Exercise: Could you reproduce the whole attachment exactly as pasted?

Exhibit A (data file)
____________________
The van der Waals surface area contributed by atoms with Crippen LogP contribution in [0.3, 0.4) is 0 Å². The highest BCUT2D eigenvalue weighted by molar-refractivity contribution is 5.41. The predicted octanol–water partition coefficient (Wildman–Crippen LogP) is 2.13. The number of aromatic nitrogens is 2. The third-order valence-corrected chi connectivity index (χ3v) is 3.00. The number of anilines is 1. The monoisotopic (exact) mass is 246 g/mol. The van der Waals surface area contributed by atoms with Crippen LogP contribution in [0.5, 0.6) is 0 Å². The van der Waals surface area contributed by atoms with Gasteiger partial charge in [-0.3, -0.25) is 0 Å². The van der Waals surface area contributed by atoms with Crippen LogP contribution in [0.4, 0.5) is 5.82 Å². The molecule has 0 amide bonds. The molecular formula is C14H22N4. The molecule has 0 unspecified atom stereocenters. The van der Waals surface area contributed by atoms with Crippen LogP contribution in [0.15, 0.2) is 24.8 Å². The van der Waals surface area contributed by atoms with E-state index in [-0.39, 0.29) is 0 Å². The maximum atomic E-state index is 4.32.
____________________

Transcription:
The van der Waals surface area contributed by atoms with Crippen LogP contribution in [0.3, 0.4) is 0 Å². The highest BCUT2D eigenvalue weighted by molar-refractivity contribution is 5.41. The predicted octanol–water partition coefficient (Wildman–Crippen LogP) is 2.13. The number of aromatic nitrogens is 2. The third-order valence-corrected chi connectivity index (χ3v) is 3.00. The number of anilines is 1. The monoisotopic (exact) mass is 246 g/mol. The van der Waals surface area contributed by atoms with Crippen LogP contribution in [0.5, 0.6) is 0 Å². The van der Waals surface area contributed by atoms with Gasteiger partial charge in [-0.3, -0.25) is 0 Å². The van der Waals surface area contributed by atoms with Crippen LogP contribution in [0.4, 0.5) is 5.82 Å². The molecule has 0 amide bonds. The molecular formula is C14H22N4. The molecule has 0 unspecified atom stereocenters. The van der Waals surface area contributed by atoms with Crippen LogP contribution in [0.15, 0.2) is 24.8 Å². The van der Waals surface area contributed by atoms with E-state index in [-0.39, 0.29) is 0 Å². The maximum atomic E-state index is 4.32.